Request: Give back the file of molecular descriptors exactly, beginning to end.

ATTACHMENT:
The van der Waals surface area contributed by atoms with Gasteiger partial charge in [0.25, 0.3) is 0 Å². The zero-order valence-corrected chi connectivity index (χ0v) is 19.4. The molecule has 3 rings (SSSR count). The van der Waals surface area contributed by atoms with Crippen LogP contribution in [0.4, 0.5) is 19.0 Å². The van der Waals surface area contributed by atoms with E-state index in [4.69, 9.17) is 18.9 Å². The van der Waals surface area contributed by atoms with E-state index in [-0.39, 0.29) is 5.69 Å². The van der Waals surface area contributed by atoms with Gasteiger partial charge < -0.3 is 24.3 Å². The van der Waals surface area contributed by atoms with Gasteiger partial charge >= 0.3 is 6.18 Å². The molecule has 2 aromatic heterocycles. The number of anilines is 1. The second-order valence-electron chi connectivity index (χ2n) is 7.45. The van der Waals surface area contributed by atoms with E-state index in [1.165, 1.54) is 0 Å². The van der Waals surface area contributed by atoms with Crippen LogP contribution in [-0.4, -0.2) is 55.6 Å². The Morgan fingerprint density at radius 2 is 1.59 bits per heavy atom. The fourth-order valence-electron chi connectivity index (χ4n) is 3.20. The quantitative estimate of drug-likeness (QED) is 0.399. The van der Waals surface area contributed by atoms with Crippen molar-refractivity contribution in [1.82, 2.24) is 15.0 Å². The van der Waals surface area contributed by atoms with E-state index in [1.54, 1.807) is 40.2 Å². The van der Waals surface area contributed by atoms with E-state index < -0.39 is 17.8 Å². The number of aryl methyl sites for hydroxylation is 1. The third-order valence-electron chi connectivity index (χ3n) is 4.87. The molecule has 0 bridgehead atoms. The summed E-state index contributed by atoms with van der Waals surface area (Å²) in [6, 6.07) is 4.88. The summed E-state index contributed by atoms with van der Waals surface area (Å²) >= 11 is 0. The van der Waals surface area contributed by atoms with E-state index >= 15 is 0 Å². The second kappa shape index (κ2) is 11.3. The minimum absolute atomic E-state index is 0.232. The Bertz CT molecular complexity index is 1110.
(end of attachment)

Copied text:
The van der Waals surface area contributed by atoms with Gasteiger partial charge in [0.25, 0.3) is 0 Å². The zero-order valence-corrected chi connectivity index (χ0v) is 19.4. The molecule has 3 rings (SSSR count). The van der Waals surface area contributed by atoms with Crippen LogP contribution in [0.4, 0.5) is 19.0 Å². The van der Waals surface area contributed by atoms with E-state index in [4.69, 9.17) is 18.9 Å². The van der Waals surface area contributed by atoms with E-state index in [-0.39, 0.29) is 5.69 Å². The van der Waals surface area contributed by atoms with Gasteiger partial charge < -0.3 is 24.3 Å². The van der Waals surface area contributed by atoms with Gasteiger partial charge >= 0.3 is 6.18 Å². The molecule has 2 aromatic heterocycles. The number of anilines is 1. The second-order valence-electron chi connectivity index (χ2n) is 7.45. The van der Waals surface area contributed by atoms with E-state index in [1.165, 1.54) is 0 Å². The van der Waals surface area contributed by atoms with Crippen LogP contribution in [-0.4, -0.2) is 55.6 Å². The Morgan fingerprint density at radius 2 is 1.59 bits per heavy atom. The fourth-order valence-electron chi connectivity index (χ4n) is 3.20. The quantitative estimate of drug-likeness (QED) is 0.399. The van der Waals surface area contributed by atoms with Crippen molar-refractivity contribution in [1.82, 2.24) is 15.0 Å². The van der Waals surface area contributed by atoms with E-state index in [1.54, 1.807) is 40.2 Å². The van der Waals surface area contributed by atoms with E-state index < -0.39 is 17.8 Å². The number of aryl methyl sites for hydroxylation is 1. The third-order valence-electron chi connectivity index (χ3n) is 4.87. The molecule has 0 bridgehead atoms. The summed E-state index contributed by atoms with van der Waals surface area (Å²) in [6, 6.07) is 4.88. The summed E-state index contributed by atoms with van der Waals surface area (Å²) >= 11 is 0. The van der Waals surface area contributed by atoms with E-state index >= 15 is 0 Å². The second kappa shape index (κ2) is 11.3. The minimum absolute atomic E-state index is 0.232. The Bertz CT molecular complexity index is 1110.